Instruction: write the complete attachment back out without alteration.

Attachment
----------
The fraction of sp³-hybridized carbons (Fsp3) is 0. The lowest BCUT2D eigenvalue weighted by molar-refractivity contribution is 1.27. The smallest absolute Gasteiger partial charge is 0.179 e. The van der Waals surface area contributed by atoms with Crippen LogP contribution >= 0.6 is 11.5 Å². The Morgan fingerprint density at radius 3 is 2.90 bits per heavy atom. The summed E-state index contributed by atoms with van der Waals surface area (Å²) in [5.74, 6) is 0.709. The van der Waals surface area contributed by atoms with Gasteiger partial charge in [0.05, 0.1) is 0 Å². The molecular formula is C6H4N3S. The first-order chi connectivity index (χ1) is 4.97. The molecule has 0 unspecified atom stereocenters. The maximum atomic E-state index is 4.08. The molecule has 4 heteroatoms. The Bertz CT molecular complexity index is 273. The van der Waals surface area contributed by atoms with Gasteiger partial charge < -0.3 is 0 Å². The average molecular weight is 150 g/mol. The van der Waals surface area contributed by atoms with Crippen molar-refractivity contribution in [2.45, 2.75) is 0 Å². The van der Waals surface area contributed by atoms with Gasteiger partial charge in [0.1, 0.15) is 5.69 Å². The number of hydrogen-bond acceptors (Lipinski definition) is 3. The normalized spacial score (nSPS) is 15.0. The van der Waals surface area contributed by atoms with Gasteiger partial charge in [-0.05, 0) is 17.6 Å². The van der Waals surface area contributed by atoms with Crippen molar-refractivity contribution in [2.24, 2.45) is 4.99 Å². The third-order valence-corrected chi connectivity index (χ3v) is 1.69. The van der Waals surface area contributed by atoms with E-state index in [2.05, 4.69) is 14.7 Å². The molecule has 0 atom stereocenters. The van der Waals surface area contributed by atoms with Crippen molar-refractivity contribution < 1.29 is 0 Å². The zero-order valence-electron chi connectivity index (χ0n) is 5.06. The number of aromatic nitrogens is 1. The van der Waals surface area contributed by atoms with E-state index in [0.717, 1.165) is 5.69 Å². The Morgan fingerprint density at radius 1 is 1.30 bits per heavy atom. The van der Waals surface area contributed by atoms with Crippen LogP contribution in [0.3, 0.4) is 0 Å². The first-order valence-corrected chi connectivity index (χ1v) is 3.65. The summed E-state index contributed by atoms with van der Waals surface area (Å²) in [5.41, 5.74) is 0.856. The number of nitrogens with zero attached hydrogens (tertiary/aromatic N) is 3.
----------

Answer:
The fraction of sp³-hybridized carbons (Fsp3) is 0. The lowest BCUT2D eigenvalue weighted by molar-refractivity contribution is 1.27. The smallest absolute Gasteiger partial charge is 0.179 e. The van der Waals surface area contributed by atoms with Crippen LogP contribution >= 0.6 is 11.5 Å². The Morgan fingerprint density at radius 3 is 2.90 bits per heavy atom. The summed E-state index contributed by atoms with van der Waals surface area (Å²) in [5.74, 6) is 0.709. The van der Waals surface area contributed by atoms with Gasteiger partial charge in [0.05, 0.1) is 0 Å². The molecular formula is C6H4N3S. The first-order chi connectivity index (χ1) is 4.97. The molecule has 0 unspecified atom stereocenters. The maximum atomic E-state index is 4.08. The molecule has 4 heteroatoms. The Bertz CT molecular complexity index is 273. The van der Waals surface area contributed by atoms with Gasteiger partial charge < -0.3 is 0 Å². The average molecular weight is 150 g/mol. The van der Waals surface area contributed by atoms with Crippen molar-refractivity contribution in [2.45, 2.75) is 0 Å². The van der Waals surface area contributed by atoms with Gasteiger partial charge in [0.1, 0.15) is 5.69 Å². The number of hydrogen-bond acceptors (Lipinski definition) is 3. The normalized spacial score (nSPS) is 15.0. The van der Waals surface area contributed by atoms with Gasteiger partial charge in [-0.05, 0) is 17.6 Å². The van der Waals surface area contributed by atoms with Crippen molar-refractivity contribution in [2.24, 2.45) is 4.99 Å². The third-order valence-corrected chi connectivity index (χ3v) is 1.69. The van der Waals surface area contributed by atoms with E-state index in [2.05, 4.69) is 14.7 Å². The molecule has 0 atom stereocenters. The van der Waals surface area contributed by atoms with Crippen molar-refractivity contribution < 1.29 is 0 Å². The zero-order valence-electron chi connectivity index (χ0n) is 5.06. The number of aromatic nitrogens is 1. The van der Waals surface area contributed by atoms with E-state index in [0.717, 1.165) is 5.69 Å². The Morgan fingerprint density at radius 1 is 1.30 bits per heavy atom. The van der Waals surface area contributed by atoms with Crippen LogP contribution in [0.3, 0.4) is 0 Å². The first-order valence-corrected chi connectivity index (χ1v) is 3.65. The summed E-state index contributed by atoms with van der Waals surface area (Å²) in [5.41, 5.74) is 0.856. The number of nitrogens with zero attached hydrogens (tertiary/aromatic N) is 3.